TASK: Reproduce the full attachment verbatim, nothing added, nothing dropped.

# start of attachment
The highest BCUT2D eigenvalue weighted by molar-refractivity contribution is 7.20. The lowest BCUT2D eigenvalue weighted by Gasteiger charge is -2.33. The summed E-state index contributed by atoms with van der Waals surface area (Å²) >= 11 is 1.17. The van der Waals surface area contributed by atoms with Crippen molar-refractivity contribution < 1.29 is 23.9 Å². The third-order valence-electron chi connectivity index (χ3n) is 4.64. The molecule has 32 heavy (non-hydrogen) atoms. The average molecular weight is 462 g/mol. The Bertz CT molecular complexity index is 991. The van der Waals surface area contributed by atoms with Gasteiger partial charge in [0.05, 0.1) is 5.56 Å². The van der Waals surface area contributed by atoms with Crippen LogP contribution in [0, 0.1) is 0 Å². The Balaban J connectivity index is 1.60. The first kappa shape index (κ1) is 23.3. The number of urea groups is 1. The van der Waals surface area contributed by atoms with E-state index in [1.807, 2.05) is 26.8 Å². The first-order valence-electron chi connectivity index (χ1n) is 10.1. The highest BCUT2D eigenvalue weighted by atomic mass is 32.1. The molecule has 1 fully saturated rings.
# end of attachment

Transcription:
The highest BCUT2D eigenvalue weighted by molar-refractivity contribution is 7.20. The lowest BCUT2D eigenvalue weighted by Gasteiger charge is -2.33. The summed E-state index contributed by atoms with van der Waals surface area (Å²) >= 11 is 1.17. The van der Waals surface area contributed by atoms with Crippen molar-refractivity contribution < 1.29 is 23.9 Å². The third-order valence-electron chi connectivity index (χ3n) is 4.64. The molecule has 32 heavy (non-hydrogen) atoms. The average molecular weight is 462 g/mol. The Bertz CT molecular complexity index is 991. The van der Waals surface area contributed by atoms with Gasteiger partial charge in [0.05, 0.1) is 5.56 Å². The van der Waals surface area contributed by atoms with Crippen LogP contribution in [0, 0.1) is 0 Å². The Balaban J connectivity index is 1.60. The first kappa shape index (κ1) is 23.3. The number of urea groups is 1. The van der Waals surface area contributed by atoms with E-state index in [1.807, 2.05) is 26.8 Å². The first-order valence-electron chi connectivity index (χ1n) is 10.1. The highest BCUT2D eigenvalue weighted by atomic mass is 32.1. The molecule has 1 fully saturated rings.